- The Washington Times - Tuesday, February 11, 2003

Lots of former Cold War warriors are itching to get back in government. They've got decades of skills and experience that should be valuable in the fight against terrorism and in homeland defense.
Many were nudged out with a gentle shove and a $25,000 carrot in the 1990s when it was thought they were no longer needed. Now, many of their skills are at a premium, and the new buyout law should make it easier for agencies to hire (or rehire) them.
Many of the experts in language, money tracking, intelligence and photo analysis, and with special computer and high-tech skills left government when it was trying to downsize without resorting to layoffs that would have eliminated the jobs of new hires most of them women and minorities.
To downsize without wiping out diversity gains, the Clinton administration paid roughly 150,000 federal workers mostly retirement-age white males in Defense and other agencies buyouts worth $25,000 to retire.
In many cases, one of the terms of the buyout was that anyone rehired by the government within five years would have to repay the full amount of the buyout (not the lesser amount they got after taxes and deductions).
But new buyout rules, part of the Homeland Security Act of 2002, make it easier for the government to make exceptions to the repayment rule for buyout takers whose skills are needed again.
The new rules also make buyouts more attractive by allowing any agency with an Office of Personnel Management-approved plan to offer buyouts to any employees it chooses without losing a job slot and without being required to make a cash payment (of up to 15 percent of the buyout takers' salary) to the federal retirement fund.
The authorizing legislation is Public Law 107-296, Sections 1313A and 1313B.
Retiree health premiums
Federal and postal retirees are fortunate in that they can continue in the Federal Employees Health Benefits Program for life. So can their surviving spouses (and, in some cases, disabled children). Many, if not most, private sector retirees lose health insurance benefits when they retire or reach age 65.
But retired feds are at a disadvantage when compared with workers. The retirees pay the same premiums as do federal workers. But most don't have much money and, thanks to low inflation, they don't get the same annual raises.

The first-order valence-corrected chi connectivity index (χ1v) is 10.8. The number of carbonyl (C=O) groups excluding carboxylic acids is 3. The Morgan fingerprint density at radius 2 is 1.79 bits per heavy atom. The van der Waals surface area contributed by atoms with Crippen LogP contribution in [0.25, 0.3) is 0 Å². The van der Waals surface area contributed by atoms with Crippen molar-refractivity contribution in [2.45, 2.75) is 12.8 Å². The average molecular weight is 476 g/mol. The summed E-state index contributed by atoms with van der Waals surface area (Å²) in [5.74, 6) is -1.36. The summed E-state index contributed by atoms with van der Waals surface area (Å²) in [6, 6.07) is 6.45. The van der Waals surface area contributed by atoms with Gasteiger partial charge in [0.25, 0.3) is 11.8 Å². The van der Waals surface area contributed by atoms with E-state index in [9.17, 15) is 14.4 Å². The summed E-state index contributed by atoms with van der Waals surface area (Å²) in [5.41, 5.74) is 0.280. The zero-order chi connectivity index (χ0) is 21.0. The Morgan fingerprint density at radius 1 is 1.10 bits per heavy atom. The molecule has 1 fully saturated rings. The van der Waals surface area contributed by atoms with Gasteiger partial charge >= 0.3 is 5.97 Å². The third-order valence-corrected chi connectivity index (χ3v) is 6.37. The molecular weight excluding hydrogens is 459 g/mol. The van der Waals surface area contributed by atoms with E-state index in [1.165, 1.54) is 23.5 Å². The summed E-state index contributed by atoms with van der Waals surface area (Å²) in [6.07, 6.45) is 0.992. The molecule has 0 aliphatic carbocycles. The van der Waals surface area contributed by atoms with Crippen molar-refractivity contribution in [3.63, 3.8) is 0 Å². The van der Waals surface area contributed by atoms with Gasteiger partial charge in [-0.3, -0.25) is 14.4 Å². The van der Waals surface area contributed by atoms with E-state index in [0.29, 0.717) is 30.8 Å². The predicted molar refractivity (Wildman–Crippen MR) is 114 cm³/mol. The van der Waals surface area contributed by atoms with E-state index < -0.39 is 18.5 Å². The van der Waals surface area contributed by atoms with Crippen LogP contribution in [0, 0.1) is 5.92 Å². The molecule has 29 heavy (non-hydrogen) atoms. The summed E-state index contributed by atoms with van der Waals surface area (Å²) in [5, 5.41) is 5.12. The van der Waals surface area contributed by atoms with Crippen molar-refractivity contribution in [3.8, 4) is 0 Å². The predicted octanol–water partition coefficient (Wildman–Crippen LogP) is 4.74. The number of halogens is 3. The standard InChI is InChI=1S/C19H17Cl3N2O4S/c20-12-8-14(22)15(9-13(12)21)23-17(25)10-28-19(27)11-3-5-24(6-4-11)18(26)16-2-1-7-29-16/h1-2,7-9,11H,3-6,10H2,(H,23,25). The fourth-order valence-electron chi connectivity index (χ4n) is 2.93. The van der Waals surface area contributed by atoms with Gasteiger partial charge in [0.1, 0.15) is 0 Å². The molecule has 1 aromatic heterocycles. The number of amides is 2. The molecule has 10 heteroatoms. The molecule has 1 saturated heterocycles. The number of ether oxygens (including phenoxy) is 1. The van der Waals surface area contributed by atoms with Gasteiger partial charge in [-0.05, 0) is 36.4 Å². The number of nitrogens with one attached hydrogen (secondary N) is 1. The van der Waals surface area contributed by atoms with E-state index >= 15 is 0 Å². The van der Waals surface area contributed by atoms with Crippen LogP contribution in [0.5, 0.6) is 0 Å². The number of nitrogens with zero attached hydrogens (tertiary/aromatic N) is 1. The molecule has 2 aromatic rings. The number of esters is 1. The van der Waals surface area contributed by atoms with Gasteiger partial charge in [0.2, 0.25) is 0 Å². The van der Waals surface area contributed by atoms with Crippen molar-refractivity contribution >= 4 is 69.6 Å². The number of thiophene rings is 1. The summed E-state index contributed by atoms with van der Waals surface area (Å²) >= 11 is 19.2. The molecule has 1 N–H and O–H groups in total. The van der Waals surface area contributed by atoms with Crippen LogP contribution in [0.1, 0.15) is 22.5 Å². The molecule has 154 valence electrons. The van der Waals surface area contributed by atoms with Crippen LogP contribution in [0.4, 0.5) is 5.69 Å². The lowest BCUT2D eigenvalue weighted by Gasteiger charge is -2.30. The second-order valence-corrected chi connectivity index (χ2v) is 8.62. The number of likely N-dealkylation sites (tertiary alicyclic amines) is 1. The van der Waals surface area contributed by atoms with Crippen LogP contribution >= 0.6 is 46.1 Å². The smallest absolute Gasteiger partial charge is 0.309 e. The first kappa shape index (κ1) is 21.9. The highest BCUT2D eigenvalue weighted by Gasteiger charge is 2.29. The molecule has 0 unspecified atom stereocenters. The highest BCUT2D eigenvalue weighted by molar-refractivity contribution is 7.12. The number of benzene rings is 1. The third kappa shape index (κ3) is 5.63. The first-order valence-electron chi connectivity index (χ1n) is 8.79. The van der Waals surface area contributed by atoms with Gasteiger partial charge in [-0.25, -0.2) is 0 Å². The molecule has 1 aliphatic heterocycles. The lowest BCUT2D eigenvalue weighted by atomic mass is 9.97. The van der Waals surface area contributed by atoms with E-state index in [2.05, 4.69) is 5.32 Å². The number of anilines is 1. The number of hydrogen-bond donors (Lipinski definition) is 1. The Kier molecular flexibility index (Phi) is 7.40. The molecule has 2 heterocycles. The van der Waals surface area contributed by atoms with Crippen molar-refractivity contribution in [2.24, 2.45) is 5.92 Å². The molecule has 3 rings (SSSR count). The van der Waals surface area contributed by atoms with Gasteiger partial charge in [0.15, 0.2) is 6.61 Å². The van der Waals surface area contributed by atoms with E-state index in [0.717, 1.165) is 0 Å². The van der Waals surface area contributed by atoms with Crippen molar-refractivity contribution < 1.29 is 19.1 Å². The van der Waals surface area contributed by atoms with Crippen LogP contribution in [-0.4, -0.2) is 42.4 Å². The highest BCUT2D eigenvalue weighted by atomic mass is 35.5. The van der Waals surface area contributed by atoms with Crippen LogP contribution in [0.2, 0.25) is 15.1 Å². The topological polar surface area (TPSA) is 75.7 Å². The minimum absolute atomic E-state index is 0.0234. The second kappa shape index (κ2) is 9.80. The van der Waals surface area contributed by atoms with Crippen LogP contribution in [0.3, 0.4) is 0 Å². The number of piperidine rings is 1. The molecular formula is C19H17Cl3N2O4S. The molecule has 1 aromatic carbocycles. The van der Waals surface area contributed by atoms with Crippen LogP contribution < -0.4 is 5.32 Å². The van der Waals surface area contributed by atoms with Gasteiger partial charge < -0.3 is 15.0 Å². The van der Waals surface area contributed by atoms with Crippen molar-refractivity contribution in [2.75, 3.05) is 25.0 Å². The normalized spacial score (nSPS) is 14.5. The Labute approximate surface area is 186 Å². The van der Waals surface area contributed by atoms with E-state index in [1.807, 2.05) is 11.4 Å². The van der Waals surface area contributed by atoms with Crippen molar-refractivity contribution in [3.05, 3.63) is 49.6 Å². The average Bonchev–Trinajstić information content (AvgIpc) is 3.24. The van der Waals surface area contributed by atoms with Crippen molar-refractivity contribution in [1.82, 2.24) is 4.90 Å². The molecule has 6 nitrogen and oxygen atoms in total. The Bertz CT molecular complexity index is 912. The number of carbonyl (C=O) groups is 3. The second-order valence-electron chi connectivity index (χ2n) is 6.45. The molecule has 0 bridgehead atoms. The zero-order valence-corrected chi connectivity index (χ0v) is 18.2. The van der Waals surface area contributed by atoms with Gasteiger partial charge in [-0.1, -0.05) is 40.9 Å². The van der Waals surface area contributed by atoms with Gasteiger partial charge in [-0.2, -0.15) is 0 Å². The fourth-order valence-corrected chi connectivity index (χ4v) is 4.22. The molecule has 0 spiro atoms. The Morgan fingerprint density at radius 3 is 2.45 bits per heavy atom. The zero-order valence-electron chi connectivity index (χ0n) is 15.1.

Retiree annuities are indexed to inflation. In January, they got a 1.4 percent cost of living adjustment (COLA). Federal workers, whose pay raises are based on political and budgetary factors, got a 3.1 percent raise. And Congress may give them an additional one percentage point increase later this year.
The upshot is that some retirees say the average 9 percent increase in health premiums versus the 1.4 percent COLA they received means their January annuity checks were smaller than their December payments.
That's one reason that federal-postal groups, spearheaded by the Alexandria-based National Association of Retired Federal Employees, have made "premium conversion" a top legislative item. NARFE is bringing thousands of members to town next month for a Capitol Hill lobbying effort.
Premium conversion is already available to federal and postal workers. But they lose the benefit when they retire. Under premium conversion, individuals can elect to pay their health premiums in pre-tax dollars.
It lowers their taxable income and, in most cases, reduces their annual tax bill anywhere from $200 to $500. That's not a lot of money, but it would be enough to help many hard-pressed retirees pay their premiums without a strain, or allow them to buy even better coverage.
Reps. Thomas M. Davis III, Virginia Republican, and Steny H. Hoyer, Maryland Democrat, will push for premium conversion for retired feds this year.
Mr. Hoyer also has reintroduced his bill, which is like one sponsored in the Senate by Sen. Barbara A. Mikulski, Maryland Democrat, that would boost the government share of premiums from 72 percent to 80 percent.
It's popular with feds. But it would boost federal benefit costs and isn't likely to pass.

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